Rear suspension is absolute must on short wheel base recumbents build for touring. There is no chance to stand into pedals as on upright (or upwrong? 🙂 bikes and your body and back would suffer a lot on any bad roads. We think an air shock is very good choice as weight of the bike can change significantly during long journeys and between different trips. Once you need lot of water and food, once clothes for cold wether, once just almost nothing for touring in sunny France. Also for those of you who use one recumbent for holidays and one for commuting an air shock is the best choice. By changing the preasure you can harden it or soften it so its properties will adjust to amount and weight of luggages you have on the bike. Yes, you need high preasure pump, but this can be an emergency tyre pump in case you loose or demage your main one (we know, we know it would take years to pump a tyre, but we said “emergency”). Until now, we have very good experience with Suntour Epicon shock which provides also lock out and rebound adjustment, but if you have enough big budget, go for the FOX which is of better quality, offers not only lock out but also pro pedal (decreasing the po-go effect) and seems to be the best choice.
The neoprene cover is a very good protection againts spray water, dust and mud and if you use it you do not need a mudguard because your body and all the equipment is protected by the super-oversized main frame tube and rear carrier. And we have to say it is somewhat complicated to attach good rear MTB-style mudguard on our bikes and standard SKS mudguards we deliver with other bikes would not be good because when you will appear in muddy conditions you will be stucked with all the mud in between wheel and mudguard which cannot be easily dismounted.
V-brakes or disc brakes. Or even hydraulic rim brakes? You can discuss about that for hours and we sometimes do with our customers, but our opinion is simple. V-brakes. They need less manitenance, do not need special brake pads, can work even when they are not adjusted perfectly and are chaper. Badly adjusted disc brakes are worse than average V-brakes not talking about the risk of bending the disc during transport or an accident. For toruing bikes we usualy recommend Shimano XT V-brakes which have very good power and you can change just the rubber part of the barke pads so you do not need to carry couple of heavy brake pads but just the thin brake shoes. And as mentioned before you can buy any brake pads anywhere on the way and do not need to look for special brake pads just for your model of disc brakes. Another huge advantage is that V-brakes stress spokes, rim, front fork and frame of the bike far less than disc brakes.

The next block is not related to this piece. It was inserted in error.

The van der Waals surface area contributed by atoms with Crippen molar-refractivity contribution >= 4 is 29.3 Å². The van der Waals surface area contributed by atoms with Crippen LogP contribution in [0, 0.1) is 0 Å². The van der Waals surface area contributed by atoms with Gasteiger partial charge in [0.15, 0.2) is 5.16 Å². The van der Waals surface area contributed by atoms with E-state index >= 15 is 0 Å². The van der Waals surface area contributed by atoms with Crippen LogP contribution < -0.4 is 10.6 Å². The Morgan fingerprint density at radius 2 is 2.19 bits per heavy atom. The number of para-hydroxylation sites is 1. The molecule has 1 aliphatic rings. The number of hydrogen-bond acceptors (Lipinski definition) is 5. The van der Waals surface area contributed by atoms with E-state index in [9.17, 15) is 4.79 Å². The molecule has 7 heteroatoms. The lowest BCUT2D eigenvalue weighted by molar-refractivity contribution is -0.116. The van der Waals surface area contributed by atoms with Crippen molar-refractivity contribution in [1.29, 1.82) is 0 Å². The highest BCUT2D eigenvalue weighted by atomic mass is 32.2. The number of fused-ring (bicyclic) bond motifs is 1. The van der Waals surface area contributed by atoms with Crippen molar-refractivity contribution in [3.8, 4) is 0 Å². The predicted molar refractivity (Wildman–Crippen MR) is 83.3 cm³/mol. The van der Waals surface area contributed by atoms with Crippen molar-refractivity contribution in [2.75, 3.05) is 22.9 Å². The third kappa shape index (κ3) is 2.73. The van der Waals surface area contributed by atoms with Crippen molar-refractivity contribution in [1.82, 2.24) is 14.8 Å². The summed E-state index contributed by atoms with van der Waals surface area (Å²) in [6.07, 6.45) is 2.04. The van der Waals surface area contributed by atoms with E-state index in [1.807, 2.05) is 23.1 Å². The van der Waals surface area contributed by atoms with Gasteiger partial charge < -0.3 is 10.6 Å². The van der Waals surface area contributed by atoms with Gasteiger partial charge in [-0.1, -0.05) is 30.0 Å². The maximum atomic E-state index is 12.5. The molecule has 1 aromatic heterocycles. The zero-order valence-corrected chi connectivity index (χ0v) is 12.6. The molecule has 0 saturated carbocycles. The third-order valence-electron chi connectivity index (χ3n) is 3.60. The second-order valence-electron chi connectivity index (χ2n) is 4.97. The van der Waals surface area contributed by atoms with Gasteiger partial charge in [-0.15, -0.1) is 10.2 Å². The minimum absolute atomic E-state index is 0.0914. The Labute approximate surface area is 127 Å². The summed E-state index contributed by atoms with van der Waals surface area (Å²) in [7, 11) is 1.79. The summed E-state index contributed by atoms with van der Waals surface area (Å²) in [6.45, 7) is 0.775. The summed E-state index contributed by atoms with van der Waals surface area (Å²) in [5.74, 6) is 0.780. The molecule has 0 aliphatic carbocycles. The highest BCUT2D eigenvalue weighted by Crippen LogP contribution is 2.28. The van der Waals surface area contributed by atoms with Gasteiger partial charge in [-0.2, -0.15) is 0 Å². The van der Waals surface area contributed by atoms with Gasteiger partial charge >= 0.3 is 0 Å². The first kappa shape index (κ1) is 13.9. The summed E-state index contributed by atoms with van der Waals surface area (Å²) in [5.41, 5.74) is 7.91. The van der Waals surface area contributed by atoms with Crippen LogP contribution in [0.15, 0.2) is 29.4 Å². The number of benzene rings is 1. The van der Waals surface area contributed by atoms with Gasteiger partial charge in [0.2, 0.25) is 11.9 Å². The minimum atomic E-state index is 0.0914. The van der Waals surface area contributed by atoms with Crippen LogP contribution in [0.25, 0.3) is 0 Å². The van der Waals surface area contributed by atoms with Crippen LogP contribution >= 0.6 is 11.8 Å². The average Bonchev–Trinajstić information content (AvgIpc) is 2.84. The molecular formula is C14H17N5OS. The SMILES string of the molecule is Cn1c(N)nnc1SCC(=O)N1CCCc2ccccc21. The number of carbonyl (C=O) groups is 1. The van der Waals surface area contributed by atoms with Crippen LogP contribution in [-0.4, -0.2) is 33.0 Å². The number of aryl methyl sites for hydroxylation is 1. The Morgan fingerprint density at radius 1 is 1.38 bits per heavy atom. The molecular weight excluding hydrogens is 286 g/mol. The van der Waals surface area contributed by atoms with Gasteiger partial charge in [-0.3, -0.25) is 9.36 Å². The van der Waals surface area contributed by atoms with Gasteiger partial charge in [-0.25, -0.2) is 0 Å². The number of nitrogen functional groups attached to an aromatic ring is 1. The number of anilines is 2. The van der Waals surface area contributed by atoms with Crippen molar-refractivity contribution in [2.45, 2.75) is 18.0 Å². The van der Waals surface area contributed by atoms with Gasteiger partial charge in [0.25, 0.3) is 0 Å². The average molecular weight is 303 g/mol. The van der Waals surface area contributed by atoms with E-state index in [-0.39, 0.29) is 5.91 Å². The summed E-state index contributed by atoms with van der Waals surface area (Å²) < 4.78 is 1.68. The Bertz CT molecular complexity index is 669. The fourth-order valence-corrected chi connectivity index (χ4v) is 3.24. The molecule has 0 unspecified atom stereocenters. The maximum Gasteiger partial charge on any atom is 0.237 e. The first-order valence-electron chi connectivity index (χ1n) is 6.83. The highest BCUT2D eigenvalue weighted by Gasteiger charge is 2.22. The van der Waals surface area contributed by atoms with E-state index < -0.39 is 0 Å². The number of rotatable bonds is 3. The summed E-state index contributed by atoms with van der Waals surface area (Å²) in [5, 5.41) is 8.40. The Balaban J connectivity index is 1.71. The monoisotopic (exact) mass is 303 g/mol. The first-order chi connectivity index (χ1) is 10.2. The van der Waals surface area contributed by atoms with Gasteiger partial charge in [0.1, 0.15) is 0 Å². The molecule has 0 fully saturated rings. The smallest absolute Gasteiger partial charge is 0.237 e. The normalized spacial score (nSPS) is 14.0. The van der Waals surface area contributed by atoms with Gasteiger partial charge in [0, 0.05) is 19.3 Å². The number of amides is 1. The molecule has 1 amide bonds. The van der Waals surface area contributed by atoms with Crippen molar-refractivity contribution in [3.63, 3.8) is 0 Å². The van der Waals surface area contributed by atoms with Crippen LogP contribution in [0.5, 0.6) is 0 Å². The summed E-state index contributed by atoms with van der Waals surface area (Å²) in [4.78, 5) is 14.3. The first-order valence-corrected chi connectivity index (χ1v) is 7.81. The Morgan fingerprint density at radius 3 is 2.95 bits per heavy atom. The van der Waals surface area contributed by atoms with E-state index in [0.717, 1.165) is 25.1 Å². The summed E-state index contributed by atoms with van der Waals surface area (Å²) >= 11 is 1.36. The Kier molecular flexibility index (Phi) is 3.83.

Yes, yes, we know there are many disadvantages of V-brakes like lower braking power, noise when the rim is dirty, no function when the rim is demaged and not centred well, but in our eyes their advantages are more valuable for long distance cyclists.
There is no doubt that Schwalbe Marathon XR were the best tyres for bicycle expeditions. They survived over 60.000 kilometers and could do it without any puncture. But they are no longer in production and the Marathon Extreme and Mondial nowadays are not that good anymore (does it remind you something about the durability and feshion?). But Schwalbe still is unbeatable and especialy the Marathon Plus tyre is great. And it is in both 20″ and 26″ wheel size. So either go for this set up or combine the Mondial in the rear with Marathon Plus in front in case you go for mostly gravel roads.
We offer two different types of seat pads. Either the standard seat pad which we recommend to use with seat pad cover or the Ventisit. This is made in Holland and will survive more than you and your bike together. Compare to standard set pad we offer is UV resistant, holds its shape and thickness all the time and the water goes through easily. Standard seat pad needs to be changed once a while (every two or three years normaly or maybe once a year on a continuous journey) and is prefered by some because of its greater comfort.
You can also have mesh seat we normaly use on our trikes also on our bikes, but we still kind of prefer hard shell seats with seat pads.